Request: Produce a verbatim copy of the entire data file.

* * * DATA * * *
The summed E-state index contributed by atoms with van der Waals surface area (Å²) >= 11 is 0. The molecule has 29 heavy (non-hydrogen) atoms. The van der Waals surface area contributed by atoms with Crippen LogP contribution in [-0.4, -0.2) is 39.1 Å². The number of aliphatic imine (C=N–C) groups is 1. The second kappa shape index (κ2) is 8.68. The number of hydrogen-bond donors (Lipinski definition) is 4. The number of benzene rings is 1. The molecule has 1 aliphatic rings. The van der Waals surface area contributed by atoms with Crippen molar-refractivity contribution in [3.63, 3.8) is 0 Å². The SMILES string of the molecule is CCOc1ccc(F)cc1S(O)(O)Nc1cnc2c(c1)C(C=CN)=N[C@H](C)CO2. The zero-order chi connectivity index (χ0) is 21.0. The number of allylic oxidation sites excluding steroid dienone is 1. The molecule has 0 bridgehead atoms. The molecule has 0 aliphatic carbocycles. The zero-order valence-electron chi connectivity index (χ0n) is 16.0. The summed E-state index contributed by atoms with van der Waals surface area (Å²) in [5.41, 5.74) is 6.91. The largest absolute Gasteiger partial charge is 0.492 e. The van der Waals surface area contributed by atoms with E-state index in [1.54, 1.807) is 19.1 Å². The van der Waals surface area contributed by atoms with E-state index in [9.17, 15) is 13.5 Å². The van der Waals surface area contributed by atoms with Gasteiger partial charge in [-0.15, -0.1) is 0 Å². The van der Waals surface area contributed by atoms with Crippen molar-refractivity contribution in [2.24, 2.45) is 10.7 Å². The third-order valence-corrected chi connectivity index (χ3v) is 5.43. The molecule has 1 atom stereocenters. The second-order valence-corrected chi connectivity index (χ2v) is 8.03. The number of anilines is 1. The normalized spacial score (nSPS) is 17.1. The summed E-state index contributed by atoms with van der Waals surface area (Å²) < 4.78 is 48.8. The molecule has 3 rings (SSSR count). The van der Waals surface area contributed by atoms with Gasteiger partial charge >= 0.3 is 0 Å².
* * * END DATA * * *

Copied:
The summed E-state index contributed by atoms with van der Waals surface area (Å²) >= 11 is 0. The molecule has 29 heavy (non-hydrogen) atoms. The van der Waals surface area contributed by atoms with Crippen LogP contribution in [-0.4, -0.2) is 39.1 Å². The number of aliphatic imine (C=N–C) groups is 1. The second kappa shape index (κ2) is 8.68. The number of hydrogen-bond donors (Lipinski definition) is 4. The number of benzene rings is 1. The molecule has 1 aliphatic rings. The van der Waals surface area contributed by atoms with Crippen molar-refractivity contribution in [3.63, 3.8) is 0 Å². The SMILES string of the molecule is CCOc1ccc(F)cc1S(O)(O)Nc1cnc2c(c1)C(C=CN)=N[C@H](C)CO2. The zero-order chi connectivity index (χ0) is 21.0. The number of allylic oxidation sites excluding steroid dienone is 1. The molecule has 0 bridgehead atoms. The molecule has 0 aliphatic carbocycles. The zero-order valence-electron chi connectivity index (χ0n) is 16.0. The summed E-state index contributed by atoms with van der Waals surface area (Å²) in [5.41, 5.74) is 6.91. The largest absolute Gasteiger partial charge is 0.492 e. The van der Waals surface area contributed by atoms with E-state index in [1.54, 1.807) is 19.1 Å². The van der Waals surface area contributed by atoms with E-state index in [9.17, 15) is 13.5 Å². The van der Waals surface area contributed by atoms with Gasteiger partial charge in [-0.15, -0.1) is 0 Å². The van der Waals surface area contributed by atoms with Crippen molar-refractivity contribution in [2.24, 2.45) is 10.7 Å². The third-order valence-corrected chi connectivity index (χ3v) is 5.43. The molecule has 1 atom stereocenters. The second-order valence-corrected chi connectivity index (χ2v) is 8.03. The number of anilines is 1. The normalized spacial score (nSPS) is 17.1. The summed E-state index contributed by atoms with van der Waals surface area (Å²) < 4.78 is 48.8. The molecule has 3 rings (SSSR count). The van der Waals surface area contributed by atoms with Gasteiger partial charge >= 0.3 is 0 Å².